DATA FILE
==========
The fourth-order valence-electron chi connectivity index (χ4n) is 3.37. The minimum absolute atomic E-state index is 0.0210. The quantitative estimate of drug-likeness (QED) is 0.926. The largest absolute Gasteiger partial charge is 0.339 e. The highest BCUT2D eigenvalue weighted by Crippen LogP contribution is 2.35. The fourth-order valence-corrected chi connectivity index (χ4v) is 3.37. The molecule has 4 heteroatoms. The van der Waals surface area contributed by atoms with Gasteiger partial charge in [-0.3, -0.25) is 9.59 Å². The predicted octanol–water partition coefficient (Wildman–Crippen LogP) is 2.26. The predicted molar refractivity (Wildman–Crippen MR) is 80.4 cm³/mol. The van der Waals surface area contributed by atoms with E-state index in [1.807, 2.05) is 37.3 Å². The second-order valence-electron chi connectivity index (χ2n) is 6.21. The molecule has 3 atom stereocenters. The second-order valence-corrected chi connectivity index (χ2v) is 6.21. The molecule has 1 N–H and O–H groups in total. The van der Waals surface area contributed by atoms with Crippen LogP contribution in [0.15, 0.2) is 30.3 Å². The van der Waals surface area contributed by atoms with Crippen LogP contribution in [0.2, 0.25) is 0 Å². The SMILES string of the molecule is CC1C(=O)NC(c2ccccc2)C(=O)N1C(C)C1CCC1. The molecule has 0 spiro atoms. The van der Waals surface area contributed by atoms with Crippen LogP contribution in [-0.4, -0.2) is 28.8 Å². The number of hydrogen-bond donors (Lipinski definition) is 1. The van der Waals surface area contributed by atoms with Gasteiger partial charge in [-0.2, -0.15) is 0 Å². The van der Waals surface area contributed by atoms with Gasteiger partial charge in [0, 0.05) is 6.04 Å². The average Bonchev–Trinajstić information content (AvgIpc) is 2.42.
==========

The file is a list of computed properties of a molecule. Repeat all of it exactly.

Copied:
The fourth-order valence-electron chi connectivity index (χ4n) is 3.37. The minimum absolute atomic E-state index is 0.0210. The quantitative estimate of drug-likeness (QED) is 0.926. The largest absolute Gasteiger partial charge is 0.339 e. The highest BCUT2D eigenvalue weighted by Crippen LogP contribution is 2.35. The fourth-order valence-corrected chi connectivity index (χ4v) is 3.37. The molecule has 4 heteroatoms. The van der Waals surface area contributed by atoms with Gasteiger partial charge in [-0.3, -0.25) is 9.59 Å². The predicted octanol–water partition coefficient (Wildman–Crippen LogP) is 2.26. The predicted molar refractivity (Wildman–Crippen MR) is 80.4 cm³/mol. The van der Waals surface area contributed by atoms with E-state index in [1.807, 2.05) is 37.3 Å². The second-order valence-electron chi connectivity index (χ2n) is 6.21. The molecule has 3 atom stereocenters. The second-order valence-corrected chi connectivity index (χ2v) is 6.21. The molecule has 1 N–H and O–H groups in total. The van der Waals surface area contributed by atoms with Crippen LogP contribution in [0.15, 0.2) is 30.3 Å². The van der Waals surface area contributed by atoms with Crippen LogP contribution in [0.2, 0.25) is 0 Å². The SMILES string of the molecule is CC1C(=O)NC(c2ccccc2)C(=O)N1C(C)C1CCC1. The molecule has 0 spiro atoms. The van der Waals surface area contributed by atoms with Crippen LogP contribution in [-0.4, -0.2) is 28.8 Å². The number of hydrogen-bond donors (Lipinski definition) is 1. The van der Waals surface area contributed by atoms with Gasteiger partial charge in [-0.2, -0.15) is 0 Å². The van der Waals surface area contributed by atoms with Gasteiger partial charge in [0, 0.05) is 6.04 Å². The average Bonchev–Trinajstić information content (AvgIpc) is 2.42.